Living in the desert is not conducive to raising any meat animal larger than a goat. With all hay having to be shipped in from surrounding states where stuff actually grows, the cost is just not worth the end result. However, we moved somewhere where things actually grow and our hay situation went from $18 for 80-90 lbs of goat/cow quality hay to $30 for 500-700 lbs of similar quality hay. (Horse hay has to be higher quality because their digestive tracts are a bit more dainty). All of a sudden it made sense why people around these parts raise beef.
We bought our Jersey milk cow, Meushi, (That is how you say “a female cow” in Japanese, but our Southern friends think that “May” is a perfectly acceptable cow name so winning all around) about a month after we moved here and she spent that August with a very nice Angus bull named Toby. Well, we recently learned that he was a wild and ridiculously obnoxious bull but we didn’t have to load him in a trailer so it’s all good. May of 2017 (when Neil was traveling for work, naturally) I went to check on Mei and I could definitely see more legs through the trees than there were that morning. I called Neil and squealed and high-pitch-squeaky-noised in his ear and somehow conveyed that we had a calf. I ran to the house to get the kids, and miraculously it took about 3 minutes to decide unanimously that her name was Star.
Our first beef was in existence and we delighted in our early morning rounds of “find the calf” when Star would ignore the electric fence, wander off, get lost and plop herself down until we found her and took her back to her bellowing mama. As she got bigger those games got more exciting. There is nothing quite like chasing two escaped cows during a hurricane through your neighbors yard. Or getting the text from your sainted friend when you were in Ohio after she worked for hours to get them back in and the fence fixed. Definitely more exciting.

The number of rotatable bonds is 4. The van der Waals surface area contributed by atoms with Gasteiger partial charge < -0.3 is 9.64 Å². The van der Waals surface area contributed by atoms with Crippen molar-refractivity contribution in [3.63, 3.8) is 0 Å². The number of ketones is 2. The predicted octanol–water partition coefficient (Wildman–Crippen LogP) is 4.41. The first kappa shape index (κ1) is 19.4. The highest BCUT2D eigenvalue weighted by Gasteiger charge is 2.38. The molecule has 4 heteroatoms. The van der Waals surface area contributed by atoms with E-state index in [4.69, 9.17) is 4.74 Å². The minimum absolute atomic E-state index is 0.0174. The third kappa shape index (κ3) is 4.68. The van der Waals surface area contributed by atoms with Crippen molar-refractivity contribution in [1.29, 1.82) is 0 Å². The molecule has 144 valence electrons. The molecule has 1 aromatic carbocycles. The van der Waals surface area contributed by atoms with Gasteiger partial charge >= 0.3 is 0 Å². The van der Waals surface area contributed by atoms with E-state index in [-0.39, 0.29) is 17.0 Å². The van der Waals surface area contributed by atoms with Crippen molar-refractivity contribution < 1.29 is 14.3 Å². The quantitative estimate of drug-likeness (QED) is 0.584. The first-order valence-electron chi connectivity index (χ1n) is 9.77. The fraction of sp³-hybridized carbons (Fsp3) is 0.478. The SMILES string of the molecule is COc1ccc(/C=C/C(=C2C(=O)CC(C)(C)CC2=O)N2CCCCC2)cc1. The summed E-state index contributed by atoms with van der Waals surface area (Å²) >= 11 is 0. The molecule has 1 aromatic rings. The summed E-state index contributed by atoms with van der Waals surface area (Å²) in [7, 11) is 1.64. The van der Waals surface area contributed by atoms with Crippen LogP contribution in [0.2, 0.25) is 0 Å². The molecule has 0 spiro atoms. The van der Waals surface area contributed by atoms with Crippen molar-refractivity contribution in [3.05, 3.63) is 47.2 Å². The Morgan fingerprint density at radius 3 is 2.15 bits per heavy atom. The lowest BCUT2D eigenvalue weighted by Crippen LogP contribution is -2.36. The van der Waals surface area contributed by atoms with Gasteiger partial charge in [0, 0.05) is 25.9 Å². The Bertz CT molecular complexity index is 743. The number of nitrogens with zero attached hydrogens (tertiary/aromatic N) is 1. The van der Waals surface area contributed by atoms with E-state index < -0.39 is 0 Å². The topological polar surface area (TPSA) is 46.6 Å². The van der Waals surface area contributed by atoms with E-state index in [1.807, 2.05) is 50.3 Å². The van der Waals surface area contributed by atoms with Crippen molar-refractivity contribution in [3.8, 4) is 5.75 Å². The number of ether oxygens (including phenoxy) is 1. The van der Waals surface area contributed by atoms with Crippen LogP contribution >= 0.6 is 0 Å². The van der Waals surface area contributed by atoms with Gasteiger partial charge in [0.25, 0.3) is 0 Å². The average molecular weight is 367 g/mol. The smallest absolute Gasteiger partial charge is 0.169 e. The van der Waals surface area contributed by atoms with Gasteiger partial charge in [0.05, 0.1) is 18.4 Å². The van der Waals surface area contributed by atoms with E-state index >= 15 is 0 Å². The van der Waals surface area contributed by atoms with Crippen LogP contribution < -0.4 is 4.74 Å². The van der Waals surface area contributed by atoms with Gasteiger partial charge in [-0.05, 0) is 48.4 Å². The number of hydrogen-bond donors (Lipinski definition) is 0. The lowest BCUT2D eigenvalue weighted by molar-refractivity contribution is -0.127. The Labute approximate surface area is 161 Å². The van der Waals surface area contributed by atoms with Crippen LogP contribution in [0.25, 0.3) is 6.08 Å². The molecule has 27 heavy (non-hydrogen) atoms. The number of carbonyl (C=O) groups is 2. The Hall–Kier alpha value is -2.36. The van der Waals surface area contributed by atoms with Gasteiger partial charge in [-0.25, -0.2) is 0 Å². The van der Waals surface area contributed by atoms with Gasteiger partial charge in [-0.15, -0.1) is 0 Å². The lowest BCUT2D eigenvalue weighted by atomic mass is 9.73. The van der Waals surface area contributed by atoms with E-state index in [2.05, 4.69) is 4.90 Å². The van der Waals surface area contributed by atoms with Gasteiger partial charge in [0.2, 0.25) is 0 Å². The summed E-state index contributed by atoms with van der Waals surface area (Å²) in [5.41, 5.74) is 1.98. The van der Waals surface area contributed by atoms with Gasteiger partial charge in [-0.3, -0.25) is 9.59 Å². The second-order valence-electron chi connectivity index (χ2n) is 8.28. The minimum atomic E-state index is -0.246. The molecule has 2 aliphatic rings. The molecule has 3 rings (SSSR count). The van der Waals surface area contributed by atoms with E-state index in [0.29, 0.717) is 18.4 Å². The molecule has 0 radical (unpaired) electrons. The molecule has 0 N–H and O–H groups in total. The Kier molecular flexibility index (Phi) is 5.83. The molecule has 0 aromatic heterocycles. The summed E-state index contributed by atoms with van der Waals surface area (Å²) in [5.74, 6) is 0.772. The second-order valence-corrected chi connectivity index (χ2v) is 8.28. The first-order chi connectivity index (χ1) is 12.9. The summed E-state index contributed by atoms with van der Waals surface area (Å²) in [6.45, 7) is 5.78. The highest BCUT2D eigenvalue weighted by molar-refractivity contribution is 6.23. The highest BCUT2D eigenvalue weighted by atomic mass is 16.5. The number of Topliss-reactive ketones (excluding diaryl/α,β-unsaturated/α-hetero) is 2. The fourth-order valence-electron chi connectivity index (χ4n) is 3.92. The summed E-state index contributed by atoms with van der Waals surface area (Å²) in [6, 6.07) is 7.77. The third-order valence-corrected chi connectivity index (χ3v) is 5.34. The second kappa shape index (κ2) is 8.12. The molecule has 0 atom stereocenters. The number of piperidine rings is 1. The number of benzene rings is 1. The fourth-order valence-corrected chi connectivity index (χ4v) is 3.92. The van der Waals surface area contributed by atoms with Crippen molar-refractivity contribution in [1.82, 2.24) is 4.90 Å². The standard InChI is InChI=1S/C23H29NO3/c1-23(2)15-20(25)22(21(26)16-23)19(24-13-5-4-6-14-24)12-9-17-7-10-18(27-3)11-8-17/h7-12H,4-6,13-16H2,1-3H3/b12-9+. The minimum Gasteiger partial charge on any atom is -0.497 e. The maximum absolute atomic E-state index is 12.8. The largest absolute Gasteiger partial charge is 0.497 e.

There is kind of a homesteading community idea that the animals we raise for meat only have one bad day and it’s really only a bad split second. As we don’t have a way to chill a side of beef, we had a local meat processor take care of that split second for us. Key Packing Company was great to work with and I highly recommend them.
When we arrived they wheeled out this cart and we started filling cardboard boxes in the back of the van. They didn’t provide a cut list since it varies so much between requests and individual animals. As we loaded, I had no idea what to expect on quantities or how to even gauge how much we had.
Are you a numbers person? I am when it come to my farm productions. Here are some numbers from our first go at beef: 40% of our cow came back as good eating. Which isn’t spectacular (pigs are closer to 60-70%)…but it sure is tasty.
Hung weight (minus head, blood, and internal organs): 503 lbs
Wrapped edible delights (including heart, tounge, suet and liver): 352 lbs (approx. as I didn’t weigh each individual roast)
As we loaded the freezer I sorted things out and wrote down a list of what all we got. I’ve since been keeping a list of what has been used. Hopefully this week I’ll type up a much prettier way to keep track of all this…
That’s a 21.5 cubic foot freezer and aside from a few miscellaneous things, it’s all beef. That white-ish mass in the foreground is the rest of the suet, and under that is heart and tongue. What did people do before the internet taught them how to eat heart and tongue?